This is the answer to Chapter four. Problem number 37 fromthe Smith Organic chemistry. Textbook on this problem asks us to draw four Al canes and for each one were given a specific parameter to meet. Um And so for a let's see, So for a were asked to draw a now cane that contains only primary and co ordinary carbons. And so the easiest way to do this, I think, is just too Draw one ordinary carbon and surround it with primary carbons. Okay, And so here we go. Um, all the methyl groups are primary carbons, and central carbon is co ordinary. Ah, and that fulfills what we're asked to draw for a So then for be, um we're asked to draw a now cane that contains on Lee secondary carbons. Um, and so the easiest way to draw on al cane that contains only secondary carbons. Um, at first you might think, you know how. How can I do this? Any terminal carbon and a chain is gonna be a primary, you know, a metal group. Um, and so the answer is, don't make a chain make a ring. Um, so you could do a five member during six member during. So this is a six member during a cyclone back saying that I've drawn here. I'm in. All six of these carbons are secondary carpets there, each bound to two other carbons into two hydrogen sze Um And so that's a good solution to that problem on again. You could draw a different sized ring on and for a you could have drawn something else too. There are multiple possible solutions to each of these. Um I'm just giving you the ones that I think are the easiest to see. Asks us to draw um, an Al cane that contains only primary and secondary hydrogen Sze. So remember, we're gonna, um ah uh characterize a hydrogen based on the carbon to which it's attached. So if we want an owl cane with primary and secondary hydrogen sze were were drawing and cocaine with only primary and secondary carbons on dso again, the easiest way to do that eyes to just drop roping. So this is gonna be two primary carbons with a secondary carbon in between them. And so, um, each of the terminal carbons air gonna have primary hydrogen tze and the carbon in the middle will have secondary hydrogen Tze And so that's ah, simple solution there. I mean, really, you could draw any, um, saturated out cane and that would fulfill See, so you could draw non in. You could draw dough deck ain, um you know, you could draw anything as long as it's just ah, straight chain on the end, pieces will be primary and everything in the middle will be secondary. So then, for d were asked to draw um, an Al cane that contains only primary inter. She ery hydra jin's on dso. This is gonna be similar to a but the difference is gonna be We want a primary hydrogen in there. So instead of putting four methyl groups on this central carbon, uh, we will put one hydrogen and three methyl groups. And so again, arm ethel groups are gonna be primary carbons, and so have primary Hydra Jin's I'm and then the central carbon here is gonna be tertiary, and it's gonna have a tertiary hydrogen on it. On dso That's ah, that's ah, possible solution to D. Um yeah, and so that's that's how to approach this problem again. There are other structures. You could draw for each of these, Um, these air just, in my opinion, that the easiest structures that fulfill other requirements for each part of this problem and that's the answer to Chapter four problem number 37.

This is the answer to Chapter 13. Problem number 27 from the Smith Organic Chemistry textbook. Ah, And in this problem, we're asked to propose four possible structures for a hydrocarbon with a molecular ion at M to Z 1 12 So, um, this problem tells us this has to be a hydrocarbon. So we're talking only carbon and hydrogen. Um, and so the first thing to do is to look at this mtz 1 12 and see what type of molecular formulas could possibly fit here. Um, and so, um, so, let's see. So, nine Corbin's ah would be, um, 108. Um and so that's probably wrong, because then that only leaves us four. Hydrogen is and nothing carbons. Um, so let's try eight carbons. Uh, eight carbons would be 96 and so that's gonna give us 16. Hydrogen is to work with. And so I think that that is probably the correct formula here. So c eight, age 16 um, seems reasonable. So the next thing I'm going to do is going to be to calculate the HD eye for this formula. So the hydrogen deficiency index for C eight age 16 is gonna be two times the number of carbons plus two minus the number of hydrogen sze all of that over too. So we get 18. Minus 16 is to over two is gonna be one. So this tells us that we have one ring or one double bond in each of these structures that were going to propose. And so I think, um, obviously the easiest structure is gonna be just a straight chain. So once you 345678 um, and then we can put a double bond somewhere. Um, okay. And so another simple structure would be to go 1234 56 on and then maybe put ah and Ethel group here. Um, so 78 And then again, we can put a double bond pretty much wherever. Um okay, um and so we could continue moving our substitutes around and continue doing straight chains. But just to spice it up a little bit, let's start some rings in so we could do a six member dring with an ethel substitue int. Or we could do a five member dring Ah, with a propulsive situated. So there we go. Um, we could also do Ah Di substituted five member dring. We could do a six member during with two metal substitutes. So there are. There are many, many structures that we could propose that would fit our parameters here. But here are four simple and straightforward ones. Um, again, though, you know, if you come up with other ones, that's perfectly fine a cz long as you're sure that they fit the requirements. And so I think, um, I think ch 16 is definitely the way to go. Um, because otherwise we would have too many carbons or too few carbons. So this makes the most sense. Um, yeah. And so once, once you determine what your formula is gonna be from the M to Z ratio, then get ah, hydrogen deficiency index. So you know whether you need to incorporate a double bond or ring and then with those parameters in place, just draw structures that I said the bill, so to speak. Um And so that's the answer to Chapter 13. Problem number 20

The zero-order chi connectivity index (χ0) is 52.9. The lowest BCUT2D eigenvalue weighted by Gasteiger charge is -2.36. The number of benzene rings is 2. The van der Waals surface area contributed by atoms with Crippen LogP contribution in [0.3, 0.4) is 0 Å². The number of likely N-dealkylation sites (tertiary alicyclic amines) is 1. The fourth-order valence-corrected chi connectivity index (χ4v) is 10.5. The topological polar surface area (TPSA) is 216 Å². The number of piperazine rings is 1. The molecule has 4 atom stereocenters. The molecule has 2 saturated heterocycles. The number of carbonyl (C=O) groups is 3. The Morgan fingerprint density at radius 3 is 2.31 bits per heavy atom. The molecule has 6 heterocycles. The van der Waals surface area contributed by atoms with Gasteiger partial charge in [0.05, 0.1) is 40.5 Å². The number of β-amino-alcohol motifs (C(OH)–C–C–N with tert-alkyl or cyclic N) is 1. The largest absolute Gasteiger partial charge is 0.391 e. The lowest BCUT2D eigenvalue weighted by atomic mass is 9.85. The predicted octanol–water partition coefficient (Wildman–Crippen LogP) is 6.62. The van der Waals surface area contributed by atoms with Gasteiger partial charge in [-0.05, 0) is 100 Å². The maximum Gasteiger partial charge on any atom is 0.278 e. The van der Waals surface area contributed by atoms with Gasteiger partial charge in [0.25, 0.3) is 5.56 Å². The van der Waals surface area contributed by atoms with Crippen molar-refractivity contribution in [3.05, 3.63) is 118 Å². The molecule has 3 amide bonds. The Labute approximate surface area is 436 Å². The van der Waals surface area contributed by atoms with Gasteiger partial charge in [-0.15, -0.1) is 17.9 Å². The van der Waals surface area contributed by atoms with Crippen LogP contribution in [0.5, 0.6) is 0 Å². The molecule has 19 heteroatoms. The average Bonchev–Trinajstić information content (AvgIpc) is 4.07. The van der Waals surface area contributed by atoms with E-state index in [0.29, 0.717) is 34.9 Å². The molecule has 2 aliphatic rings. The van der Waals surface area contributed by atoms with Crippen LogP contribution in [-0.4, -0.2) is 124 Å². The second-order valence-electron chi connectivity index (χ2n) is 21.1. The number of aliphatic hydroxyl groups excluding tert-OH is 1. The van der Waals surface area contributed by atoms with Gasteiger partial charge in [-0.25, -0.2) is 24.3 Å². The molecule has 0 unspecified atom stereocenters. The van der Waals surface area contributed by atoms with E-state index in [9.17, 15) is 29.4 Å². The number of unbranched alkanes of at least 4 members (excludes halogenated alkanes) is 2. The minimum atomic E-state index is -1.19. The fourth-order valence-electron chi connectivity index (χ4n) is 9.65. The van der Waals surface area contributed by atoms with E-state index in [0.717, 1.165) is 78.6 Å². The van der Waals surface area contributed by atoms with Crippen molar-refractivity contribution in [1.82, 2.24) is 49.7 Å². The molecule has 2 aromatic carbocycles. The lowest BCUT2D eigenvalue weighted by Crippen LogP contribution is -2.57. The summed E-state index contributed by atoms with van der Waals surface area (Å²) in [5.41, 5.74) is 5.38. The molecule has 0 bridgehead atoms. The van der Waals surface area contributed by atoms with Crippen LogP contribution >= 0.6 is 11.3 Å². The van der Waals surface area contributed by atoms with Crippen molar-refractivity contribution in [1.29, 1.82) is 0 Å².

This is the answer to Chapter 13. Problem number 33 from the Smith Organic Chemistry Textbook. Yeah, and in this problem were given four sets of data and asked to draw a molecule consistent with each set of data. A So for a were asked to draw the molecule that contains a benzene ring and has a molecular ion at M Dizzy 107 And so that one of seven is a clue. Um, odd number for a molecular ion often indicates the presence of a nitrogen. I'm and so I'm gonna move forward with the assumption here that we have a nitrogen in this molecule on dso. Benzene is worth 78. But if we make it a mano substituted benzene, that's gonna be worth 77. And so if we, um so 77. So we need to account for 30 more. Um, and one of them has to be in nitrogen. So let's add a methylene group. So that's gonna add 14 for us. I'm in. So that will take us to 91. Then we need to add 16 more, which is easily accomplished with an N H two group primary mean, um, so that will add 16 for us. Um and so that equals one of seven. Um okay, so we've proposed Ah, consistent structure for a And so that's sort of Ah, the methodology that I'm gonna use here. Um, whatever. Whatever the problem gives us, we'll just work with and sort of fill in what we need to hit the target number. Um, so for B b is a hydrocarbon that contains only SP three hybridized carbons and a molecular ion at M to Z 84. Okay, So hydrocarbon only SP three hybridized carbons in a molecular eye on it. M to Z 84. So let's see, eh? So we're told hydrocarbon, and we're told M to Z equals 84. So that's not a lot to go on. But we can start guessing at a molecular formula from this, So MTZ equals 84 s 08 carbons would be 96 7 carbons would be, uh, 84. Exactly. We're not gonna have a molecule. It's just carbon a select ical. One less. Let's go. Six carbons. Uh, which is gonna be worse? 72. So then we will have to have 12 hydrogen sze to make up? Um, the remaining 12 that we need and so we could do a quick HD I hear for C six age 12 hd. I's gonna be two times six plus two minus 12. All of that over to so 14 minus 12 is to over two equals one. Okay, um, so the only way that I can see to do this uh, well, no, not the only way I'm. But a simple way to do this is to just make cycle vaccine. So that's gonna give us one degree oven saturation. It's gonna be six carbons and 12 hydrogen tze and it's gonna give us ah molecular ion at 84. So that's Ah, simple solution there. Um okay. And so moving on to see ah, compound that contains a carbon your group and gives a molecular ion at MT. Z equals 1 14 So, for C, we know we need a carbon. You and we know we need an empty Z of 1 14 Okay, um so again, this isn't, uh, too terribly much to work with, but we know that we're gonna have one oxygen. So one oxygen at while at least one oxygen. Right? But so one oxygen would be worth 16 which is going to give us, you know? So let me do it this way, then. So we have 1 14 We can get rid of 16 for the oxygen. That's gonna leave us with 98. So then we can think about numbers of carbons. Eso Let's do seven carbons. So seven carbons is gonna be 84. Um, and so that's gonna leave us with 14 Hydra jin's. So the formula that I'm gonna propose here is gonna be C seven h 14. Oh, um, okay. And so again, we can calculate a quick HD, I hear. Um, so it's gonna be two times seven plus to minus 14 over to it's gonna be ah, 16 minus 14 is to over two equals one. So the only double bond that we're gonna have here is our carbon eel. So let's draw, um, obtain chain 1234567 And let's throw a key tone in there pretty much wherever we want. We could do an album hide. We could put the key tone elsewhere. I'm just doing it there because it's nice and in the middle. Um, yeah, And so that's gonna fulfill all of our requirements for C. Um, okay. And then so lastly, D. So for D. We're told to make a compound that contains carbon, hydrogen, nitrogen and oxygen and has an exact mass for the molecular ion at 101.841 Um, Okay, so let's see here. Um Okay. So what's right? Our information as I have before. So carbon, hydrogen, oxygen, nitrogen. Um, exact mess. It's gonna be 101 0.841 point 08 for one. Okay. Um Mmm. Okay. So we can, uh, really approach this similarly toe how we've approached this before. Um, so just give me a second, because I'm gonna have to get back to that table and the chapter that lists of the exact weights of things, because that will come in very handy here. Okay. All right. There we go. Okay. So table 13.1, um, I have a known page for 92 of the textbook, So table 13.1. Lists of the exact masses of common isotopes of carbon, hydrogen, oxygen and nitrogen. Nitrogen is gonna be worth 14.31 Um And so we we, uh we have an odd number here when I won, so we know that we're probably gonna have one nitrogen. Eso won nitrogen is gonna be worth What did I say? 14.31 Okay. And so that's gonna leave us with, um, 87 0.810 Okay, um, so let's see what else we might have here. Um, so let's ah, assume that we have a single oxygen. So that's gonna be worth 15.9949 0.99 for nine. Uh, give me one moment, Thio, actually do the math here. Okay, So, uh, 87.810 minus 15.9949 is gonna be 71.861 Um, okay. And so now we should think about, um, carbons and hydrogen sze. So 71 point 08 six point. Um, Yeah. Okay. So carbon is worth 12. Exactly. Um, so let's say, for argument's sake that we had 60 so five carbons, which would be worth 60 So let's go see five. Um, that's gonna leave roughly 11. H is Ah, And then we said one nitrogen and one oxygen. Um, OK. And so, um, we could do the math here, So nitrogen also Okay, s O hydrogen is worth 1.78300 73 times 11 is gonna be 11.8613 Um, And then once we have left, we had OK, good. That's that's perfect. So then, plus 60 for carbon. Um, and then plus 15.9949 If the oxygen and plus 14.31 for the nitrogen is gonna be 101.8413 So that is perfect. So this formula is perfect. We now just need to draw something that's going to incorporate all of these pieces. Ah, and we should probably start again with getting an HD eye because it tells us exactly how many double bonds or rings we're gonna have. Um and so this is gonna be two times the number of carbons hoops. So this is gonna be two times the number of carbons. Uh, plus two minus the number of hydrogen sze. Um, so in this case, because we have one night's Jin. We need to add one. So it's plus the number of nitrogen Sze. Um and so that is going to get us to 12. Minus 11. Plus one is two over two is one. We have one ring or one double bond here. Um and so to make this easy and incorporate the oxygen and the nitrogen, I'm just going to draw a name ID. And so that's gonna look like this s o. We can just put it right here. So an h on. And then how many more carbons to account for? Three more carbons s. So 123 So there we go. There's a name. I mean, that certainly fits the data that we were given for party. Um, yeah. And so that's the answer to this problem. That's the way that I would approach it. Just use what you're given to try to derive a formula. Once you've derived a formula, find the HD I, um and then draw something that fits your formula. Fits your HD. I I mean, that will give you the molecular eye on that you're looking for. And that's the answer to Chapter 13. Problem number 30